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Goin' fishin' with a checkbook
Last Saturday the pond stocking fish folk were at the feed store. With last year's drought, a lot of ponds (aka "stock tanks") went dry and therefore are fishless, even though we have had good rains lately.
Now, the Pondstockers came down from Arkansas, and they didn't arrive with a few buckets and a net. NO, this was a full diesel truck (Peterbuilt for you truck aficianados) towing a huge flatbed.
On the flatbed were steel bins that looked like small dumpsters--the ones with the lift-up lid that you see behind fast-food places. There were four air cylinders on the back of the flatbed, and aerator pumps attached to each of the bins. On the sides of the bins were signs advertising the fish available--Channel Catfish, Coppernose bluegills (colorful little guys, copper and blue, too), bass, minnows (more about that later), grass carp, and red ears.
I had called Arkansas and ordered 50 fingerling bass. Between my Texas/midwest/allergy accent and her Arkansas accent, we still managed to communicate. The truck was to be at the feed store at 8 a.m. Figuring nothing was ever on time, we arrived at 8:15 and were at the back of a lo-o-o-ng line.
We were sandwiched between a farmer and a rancher. If you ever have to stand in line, try to get between a farmer and a rancher. We found out the current price of feeder calves, who bought a new tractor, the schedule for the agricultural agent's inspection of fields, where there was going to be a good farm auction, and whose wife just had a baby.
We got our three bags of fish--heavy-weight plastic bags filled with treated water and pumped full of air (that's why they had the compressors on the back of the flatbed). We walked off carrying three big see-through balloons with tiny fish swimming about in them.
When we got home we had a cup of coffee and thought it over. We had 50 bass, 200 coppernose, and five pounds of minnows. Locally minnows are called "minners". We even see signs "Bait--worms and minners". I can't bring myself to call them "minners". Maybe that was why the lady in Arkansas had difficulty understanding me when I phoned. Anyway, we knew we could just dump the "minners" in the pond, but we had to acclimate the bass and coppernoses.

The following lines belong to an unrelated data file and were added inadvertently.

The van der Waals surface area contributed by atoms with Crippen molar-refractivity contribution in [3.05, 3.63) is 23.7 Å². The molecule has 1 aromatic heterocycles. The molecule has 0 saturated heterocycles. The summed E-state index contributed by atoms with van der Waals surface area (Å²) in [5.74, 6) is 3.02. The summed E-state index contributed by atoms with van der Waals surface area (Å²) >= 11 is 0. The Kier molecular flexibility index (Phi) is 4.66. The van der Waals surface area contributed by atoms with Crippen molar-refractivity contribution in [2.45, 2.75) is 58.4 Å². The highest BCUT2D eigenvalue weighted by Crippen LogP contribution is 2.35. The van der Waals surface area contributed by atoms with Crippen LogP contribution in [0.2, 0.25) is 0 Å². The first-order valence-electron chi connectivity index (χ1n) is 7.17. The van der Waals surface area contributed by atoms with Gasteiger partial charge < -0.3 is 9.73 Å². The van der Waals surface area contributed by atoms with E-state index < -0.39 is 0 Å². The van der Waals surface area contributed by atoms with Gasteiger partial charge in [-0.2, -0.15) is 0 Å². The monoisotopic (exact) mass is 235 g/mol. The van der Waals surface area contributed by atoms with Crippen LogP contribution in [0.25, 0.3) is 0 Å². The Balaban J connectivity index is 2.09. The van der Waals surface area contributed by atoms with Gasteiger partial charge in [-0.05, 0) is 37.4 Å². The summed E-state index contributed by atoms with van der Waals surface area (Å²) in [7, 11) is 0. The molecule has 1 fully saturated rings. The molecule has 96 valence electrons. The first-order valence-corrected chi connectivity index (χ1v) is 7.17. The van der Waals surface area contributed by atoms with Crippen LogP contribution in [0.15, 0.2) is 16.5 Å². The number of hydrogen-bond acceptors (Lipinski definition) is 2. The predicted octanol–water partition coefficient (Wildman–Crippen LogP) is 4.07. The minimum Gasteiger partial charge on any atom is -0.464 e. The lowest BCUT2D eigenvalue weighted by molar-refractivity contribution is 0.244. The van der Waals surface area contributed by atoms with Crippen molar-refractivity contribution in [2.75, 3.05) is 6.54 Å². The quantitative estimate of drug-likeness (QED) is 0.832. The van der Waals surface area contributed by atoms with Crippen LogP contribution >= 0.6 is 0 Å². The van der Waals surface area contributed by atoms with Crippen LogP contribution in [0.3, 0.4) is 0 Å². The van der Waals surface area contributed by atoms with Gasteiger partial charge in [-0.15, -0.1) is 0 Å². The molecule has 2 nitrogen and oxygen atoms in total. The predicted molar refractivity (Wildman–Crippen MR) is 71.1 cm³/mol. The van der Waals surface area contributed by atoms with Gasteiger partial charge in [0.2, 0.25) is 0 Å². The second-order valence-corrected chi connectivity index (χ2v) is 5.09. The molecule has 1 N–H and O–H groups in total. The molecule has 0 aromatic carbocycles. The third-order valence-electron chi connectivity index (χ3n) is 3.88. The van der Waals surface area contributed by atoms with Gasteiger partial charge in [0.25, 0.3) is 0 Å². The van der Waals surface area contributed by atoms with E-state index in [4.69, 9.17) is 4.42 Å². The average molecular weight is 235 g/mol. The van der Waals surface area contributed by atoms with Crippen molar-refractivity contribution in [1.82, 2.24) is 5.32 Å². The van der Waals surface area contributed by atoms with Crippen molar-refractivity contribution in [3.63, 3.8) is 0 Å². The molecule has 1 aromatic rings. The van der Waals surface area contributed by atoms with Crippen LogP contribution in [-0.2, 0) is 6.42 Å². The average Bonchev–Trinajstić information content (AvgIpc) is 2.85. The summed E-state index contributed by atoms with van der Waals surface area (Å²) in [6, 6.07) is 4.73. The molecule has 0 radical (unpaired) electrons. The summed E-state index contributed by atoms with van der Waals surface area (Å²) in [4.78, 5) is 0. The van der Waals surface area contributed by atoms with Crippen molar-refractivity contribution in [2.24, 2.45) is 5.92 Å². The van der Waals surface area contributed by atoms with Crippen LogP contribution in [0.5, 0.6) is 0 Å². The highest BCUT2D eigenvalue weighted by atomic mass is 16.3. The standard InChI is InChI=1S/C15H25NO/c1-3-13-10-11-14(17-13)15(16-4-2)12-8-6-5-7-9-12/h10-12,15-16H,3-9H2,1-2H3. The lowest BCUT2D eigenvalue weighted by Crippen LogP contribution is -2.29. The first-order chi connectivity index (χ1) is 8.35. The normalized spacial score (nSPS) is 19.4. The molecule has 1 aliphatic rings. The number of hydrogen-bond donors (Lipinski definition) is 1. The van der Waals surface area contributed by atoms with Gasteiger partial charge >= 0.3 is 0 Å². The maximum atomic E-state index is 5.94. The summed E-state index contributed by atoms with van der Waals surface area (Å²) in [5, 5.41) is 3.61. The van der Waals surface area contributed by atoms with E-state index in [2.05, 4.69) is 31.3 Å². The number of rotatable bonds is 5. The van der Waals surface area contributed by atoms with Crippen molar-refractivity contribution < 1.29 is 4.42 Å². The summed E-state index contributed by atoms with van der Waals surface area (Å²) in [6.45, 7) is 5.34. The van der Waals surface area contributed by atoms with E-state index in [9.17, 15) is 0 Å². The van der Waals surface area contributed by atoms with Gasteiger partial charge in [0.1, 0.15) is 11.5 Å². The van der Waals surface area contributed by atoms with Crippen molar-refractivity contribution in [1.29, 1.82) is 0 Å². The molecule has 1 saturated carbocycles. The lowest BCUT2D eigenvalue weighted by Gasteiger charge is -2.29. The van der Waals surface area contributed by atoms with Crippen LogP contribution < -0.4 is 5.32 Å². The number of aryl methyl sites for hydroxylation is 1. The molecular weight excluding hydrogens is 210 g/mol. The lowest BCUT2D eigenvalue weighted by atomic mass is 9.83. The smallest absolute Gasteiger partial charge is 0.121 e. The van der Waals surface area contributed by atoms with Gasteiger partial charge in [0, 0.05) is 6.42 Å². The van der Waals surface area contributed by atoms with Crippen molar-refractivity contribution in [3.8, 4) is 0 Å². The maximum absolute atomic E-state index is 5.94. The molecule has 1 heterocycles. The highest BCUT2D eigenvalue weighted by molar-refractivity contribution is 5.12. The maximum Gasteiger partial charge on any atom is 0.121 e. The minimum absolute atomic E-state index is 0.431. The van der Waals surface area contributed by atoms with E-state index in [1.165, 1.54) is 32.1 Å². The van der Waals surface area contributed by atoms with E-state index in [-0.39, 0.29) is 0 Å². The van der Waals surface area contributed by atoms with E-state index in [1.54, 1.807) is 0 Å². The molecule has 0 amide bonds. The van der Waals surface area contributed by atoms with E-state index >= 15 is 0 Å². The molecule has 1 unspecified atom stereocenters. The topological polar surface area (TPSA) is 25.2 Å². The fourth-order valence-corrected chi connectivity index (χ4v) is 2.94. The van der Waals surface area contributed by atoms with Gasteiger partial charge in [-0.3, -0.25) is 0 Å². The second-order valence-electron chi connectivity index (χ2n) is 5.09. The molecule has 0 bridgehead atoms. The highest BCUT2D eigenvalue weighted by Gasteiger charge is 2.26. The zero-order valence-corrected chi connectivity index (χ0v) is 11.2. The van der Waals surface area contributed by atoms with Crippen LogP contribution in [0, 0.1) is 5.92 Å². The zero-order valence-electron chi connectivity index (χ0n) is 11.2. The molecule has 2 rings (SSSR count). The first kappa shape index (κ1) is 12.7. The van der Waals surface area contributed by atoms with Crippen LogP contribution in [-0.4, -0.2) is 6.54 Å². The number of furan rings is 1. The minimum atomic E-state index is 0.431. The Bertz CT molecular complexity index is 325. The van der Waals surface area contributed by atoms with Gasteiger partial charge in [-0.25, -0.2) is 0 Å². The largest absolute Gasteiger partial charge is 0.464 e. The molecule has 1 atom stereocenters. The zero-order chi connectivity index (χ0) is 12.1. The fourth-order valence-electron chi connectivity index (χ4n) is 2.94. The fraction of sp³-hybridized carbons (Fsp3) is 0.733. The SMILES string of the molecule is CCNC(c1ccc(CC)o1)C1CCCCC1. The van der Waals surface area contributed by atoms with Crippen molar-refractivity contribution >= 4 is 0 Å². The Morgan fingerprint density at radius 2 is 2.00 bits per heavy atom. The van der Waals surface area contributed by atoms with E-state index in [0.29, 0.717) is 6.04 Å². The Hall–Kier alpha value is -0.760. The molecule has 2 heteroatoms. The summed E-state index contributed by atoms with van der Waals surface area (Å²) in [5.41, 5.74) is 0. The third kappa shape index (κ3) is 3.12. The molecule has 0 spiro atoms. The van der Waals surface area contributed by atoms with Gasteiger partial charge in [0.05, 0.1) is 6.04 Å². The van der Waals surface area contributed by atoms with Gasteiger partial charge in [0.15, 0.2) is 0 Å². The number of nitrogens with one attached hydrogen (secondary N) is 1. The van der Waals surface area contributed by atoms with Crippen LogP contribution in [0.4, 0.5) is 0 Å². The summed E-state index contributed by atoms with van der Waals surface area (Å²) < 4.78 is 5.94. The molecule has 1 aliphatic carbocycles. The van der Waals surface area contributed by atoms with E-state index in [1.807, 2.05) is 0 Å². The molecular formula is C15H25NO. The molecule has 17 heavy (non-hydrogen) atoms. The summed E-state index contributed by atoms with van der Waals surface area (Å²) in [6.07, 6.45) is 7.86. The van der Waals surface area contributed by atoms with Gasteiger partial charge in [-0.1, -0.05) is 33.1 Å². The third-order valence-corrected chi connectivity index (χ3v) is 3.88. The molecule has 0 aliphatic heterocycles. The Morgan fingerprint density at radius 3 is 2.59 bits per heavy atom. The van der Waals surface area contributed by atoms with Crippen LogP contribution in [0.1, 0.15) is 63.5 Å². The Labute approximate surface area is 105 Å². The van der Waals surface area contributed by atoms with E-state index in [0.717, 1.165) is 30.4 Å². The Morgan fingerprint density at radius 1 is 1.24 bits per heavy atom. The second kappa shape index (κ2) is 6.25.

So, the two of us, with three bags of fish, two buckets of appropriate sizes, and high hopes, trekked down to our pond. We put the minnows in the pond, put the coppernoses in the large bucket, and then filled the small bucket with pond water (did I mention we were wearing knee high boots and hoping that we didn't get stuck in the mud?). We added about a quart of pond water to the treated water the coppernoses were in, then another quart after about five minutes, then another quart. Well, you get the idea. After we did the coppernoses and released them into the pond, we did the same with the bass. It was a novel way to spend most of a Saturday morning.
The upshot is that, in about two years, with luck and rain, we will have bass that are of a size to be caught and eaten. At this point I'm so fond of the little guys I don't think I'd be able to swallow a bite of bass.
We wouldn't have had any luck fishing if we had left the checkbook at home!
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Sounds like an interesting experience, Jane. The place we went to get our last greenhouse (used one of course) and the man there does hobby pond stocking. I think he had 30 fish ponds. All fairly small ( as in narrow and long) to keep the species separate. we had quite and interesting visit with him, too. He does indoor fish farming, too. Another very interesting set up to see. Thanks for sharing your experience of the day.
I must ask... do you ever have a boring day over at RGF?
loved your story how fascinating
Now that truly was a good day fishing.